Who Will Be Armenia’s Next PM? And How Does Russia Feel About it? Questions Remain, as Protests Pause in Yerevan and Pashinyan Heads to Gyumri

As events are transpiring extremely quickly, here’s our roundup of main events from the last two days.

Earlier today, President Armen Sarkissian released an official statement expressing approval over the increased civic engagement the recent protests have evoked. “I am proud to see today’s Armenia,” he wrote, “and I am happy that I am going to live in tomorrow’s strong, united, fair and flourishing Armenia.”

Read English translation of the statement from Armenpress.

“The fact that the civil movement turned into a pan-national one in an organized and civilized manner is a matter of pride for all Armenians. From now on, we have a new page in our history. We live in a new Armenia… Denying this reality would be political shortsightedness.” The use of the term “նոր Հայաստան” (“nor Hayastan” which translates to “new Armenia”) is significant. Across social media, many are using the term to reference the idea that the country might finally leave behind residual negative practices and mentalities from its time as a Soviet republic.Sarkissian, an independent with no official ties to any party, also called for the need to find solutions that were “guided by the Constitution.” According to commentary from CivilNet, the president’s statement has thus far been well-received, particularly by youth.

The statement from the President was likely in response to confusion that has emerged recently over the question of who will become the country’s next prime minister, and perhaps more importantly, how they will enter into that role. So far, the only definite is that parliament will meet May 1 for the first round of elections. The deadline for nominating candidates for the PM role is April 30.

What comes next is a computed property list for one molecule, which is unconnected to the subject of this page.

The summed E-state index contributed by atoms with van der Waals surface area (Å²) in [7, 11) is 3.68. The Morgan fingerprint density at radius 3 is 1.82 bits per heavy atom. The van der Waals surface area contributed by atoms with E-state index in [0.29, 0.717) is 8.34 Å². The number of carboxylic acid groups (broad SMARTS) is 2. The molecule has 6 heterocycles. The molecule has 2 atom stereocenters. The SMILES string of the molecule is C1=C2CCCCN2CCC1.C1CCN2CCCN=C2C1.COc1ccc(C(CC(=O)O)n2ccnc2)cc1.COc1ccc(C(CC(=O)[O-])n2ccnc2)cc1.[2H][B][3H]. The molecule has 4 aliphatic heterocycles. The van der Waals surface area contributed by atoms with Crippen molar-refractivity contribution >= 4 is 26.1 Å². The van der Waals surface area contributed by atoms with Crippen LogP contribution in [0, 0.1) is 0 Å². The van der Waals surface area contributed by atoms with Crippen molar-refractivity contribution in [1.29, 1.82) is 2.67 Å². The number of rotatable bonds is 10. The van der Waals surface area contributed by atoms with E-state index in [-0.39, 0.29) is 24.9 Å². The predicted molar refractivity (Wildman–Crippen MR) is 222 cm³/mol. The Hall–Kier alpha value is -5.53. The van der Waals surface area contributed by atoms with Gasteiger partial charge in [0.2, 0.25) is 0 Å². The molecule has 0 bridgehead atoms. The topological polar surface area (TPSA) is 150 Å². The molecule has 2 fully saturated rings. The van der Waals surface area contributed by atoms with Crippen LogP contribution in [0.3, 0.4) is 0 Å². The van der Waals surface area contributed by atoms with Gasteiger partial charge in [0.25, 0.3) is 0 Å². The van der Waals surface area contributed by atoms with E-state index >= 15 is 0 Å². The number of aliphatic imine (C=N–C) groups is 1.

Opposition Member of Parliament, Nikol Pashinyan, who has led the protest movement so far, has alluded several times to the idea that he is the “people’s candidate,” without specifying exactly what that means. What is clear is his intention to—at least temporarily—lead the country. An explanation from local news site EVN Report indicated that while Pashinyan has not ruled out the possibility of parliamentary elections (which may, at this point, turn in his favor), he has ruled out the candidacy of acting PM Karen Karapetyan or any other member of the Republican Party. The hashtag of the movement has changed to reflect this shift in agendas—whereas it used to be simply “#RejectSerzh,” many protesters and also news sites are donning the hashtag “#RejectHHK” (HHK being the transliterated abbreviation of the Republican Party of Armenia or RPA).

Nikol addresses crowds at an April 23 rally. (Photo: Sofia Manukyan)

Pashinyan stated that once elected, he intends to form an “interim government,” which will allow him to make reforms in the country’s Electoral Code and once it is confirmed that elections are “free and fair,” they will hold snap elections to vote for the next acting prime minister.

In the speech he gave at today’s rally, Pashinyan attempted to quell fears about his aspirations for PM: (paraphrased) “I want us to understand very clearly that the goal is not for me to become the Prime Minister, but to restore the corrupt, fragmented system of the government of Armenia [to fairness].”

He also invited Karen Karapetyan to the Marriott Hotel by noon tomorrow to “start the second part of negotiations.” As in his meeting with former President and now former PM Serge Sarkisian, he insisted journalists must be present to observe the negotiations. “I will take the post of prime minister in a way that lets every citizen feel that they are the prime minister of Armenia,” he said, as the crowd chanted “Nikol Varchapet” [“Prime Minister Nikol”]. For context, Pashinyan is himself a former journalist, and was for a time head editor at the local, daily newspaper, Haykakan Zhamanak.